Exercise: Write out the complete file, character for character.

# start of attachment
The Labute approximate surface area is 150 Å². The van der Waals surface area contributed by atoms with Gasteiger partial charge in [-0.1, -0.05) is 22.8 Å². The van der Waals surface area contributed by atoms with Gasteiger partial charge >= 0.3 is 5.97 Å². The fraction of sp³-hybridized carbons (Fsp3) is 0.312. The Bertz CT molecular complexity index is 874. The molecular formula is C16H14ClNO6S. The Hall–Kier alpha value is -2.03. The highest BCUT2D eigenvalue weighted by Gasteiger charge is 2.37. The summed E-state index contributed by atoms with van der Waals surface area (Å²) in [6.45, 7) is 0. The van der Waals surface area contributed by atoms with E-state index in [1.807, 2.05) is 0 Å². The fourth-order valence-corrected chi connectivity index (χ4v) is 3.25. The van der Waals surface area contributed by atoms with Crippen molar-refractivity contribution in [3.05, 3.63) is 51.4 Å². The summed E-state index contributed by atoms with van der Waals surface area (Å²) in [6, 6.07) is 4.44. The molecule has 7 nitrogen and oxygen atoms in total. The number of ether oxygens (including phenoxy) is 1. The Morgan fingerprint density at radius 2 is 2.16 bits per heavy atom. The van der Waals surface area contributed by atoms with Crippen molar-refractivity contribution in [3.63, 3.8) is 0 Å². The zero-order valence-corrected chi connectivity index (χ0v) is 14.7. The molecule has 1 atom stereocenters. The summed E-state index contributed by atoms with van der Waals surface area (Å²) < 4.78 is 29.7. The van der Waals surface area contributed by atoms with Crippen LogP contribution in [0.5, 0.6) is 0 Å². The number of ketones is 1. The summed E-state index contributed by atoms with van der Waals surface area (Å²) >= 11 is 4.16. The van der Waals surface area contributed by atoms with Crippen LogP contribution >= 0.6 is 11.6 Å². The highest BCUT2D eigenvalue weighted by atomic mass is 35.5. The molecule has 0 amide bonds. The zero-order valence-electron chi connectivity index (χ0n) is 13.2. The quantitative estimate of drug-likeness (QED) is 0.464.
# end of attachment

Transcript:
The Labute approximate surface area is 150 Å². The van der Waals surface area contributed by atoms with Gasteiger partial charge in [-0.1, -0.05) is 22.8 Å². The van der Waals surface area contributed by atoms with Gasteiger partial charge >= 0.3 is 5.97 Å². The fraction of sp³-hybridized carbons (Fsp3) is 0.312. The Bertz CT molecular complexity index is 874. The molecular formula is C16H14ClNO6S. The Hall–Kier alpha value is -2.03. The highest BCUT2D eigenvalue weighted by Gasteiger charge is 2.37. The summed E-state index contributed by atoms with van der Waals surface area (Å²) in [6.45, 7) is 0. The van der Waals surface area contributed by atoms with E-state index in [1.807, 2.05) is 0 Å². The fourth-order valence-corrected chi connectivity index (χ4v) is 3.25. The van der Waals surface area contributed by atoms with Crippen molar-refractivity contribution in [3.05, 3.63) is 51.4 Å². The summed E-state index contributed by atoms with van der Waals surface area (Å²) in [6, 6.07) is 4.44. The molecule has 7 nitrogen and oxygen atoms in total. The number of ether oxygens (including phenoxy) is 1. The Morgan fingerprint density at radius 2 is 2.16 bits per heavy atom. The van der Waals surface area contributed by atoms with Crippen molar-refractivity contribution in [3.63, 3.8) is 0 Å². The zero-order valence-corrected chi connectivity index (χ0v) is 14.7. The molecule has 1 atom stereocenters. The summed E-state index contributed by atoms with van der Waals surface area (Å²) < 4.78 is 29.7. The van der Waals surface area contributed by atoms with Crippen LogP contribution in [0.5, 0.6) is 0 Å². The number of ketones is 1. The summed E-state index contributed by atoms with van der Waals surface area (Å²) >= 11 is 4.16. The van der Waals surface area contributed by atoms with Crippen LogP contribution >= 0.6 is 11.6 Å². The highest BCUT2D eigenvalue weighted by atomic mass is 35.5. The molecule has 0 amide bonds. The zero-order valence-electron chi connectivity index (χ0n) is 13.2. The quantitative estimate of drug-likeness (QED) is 0.464.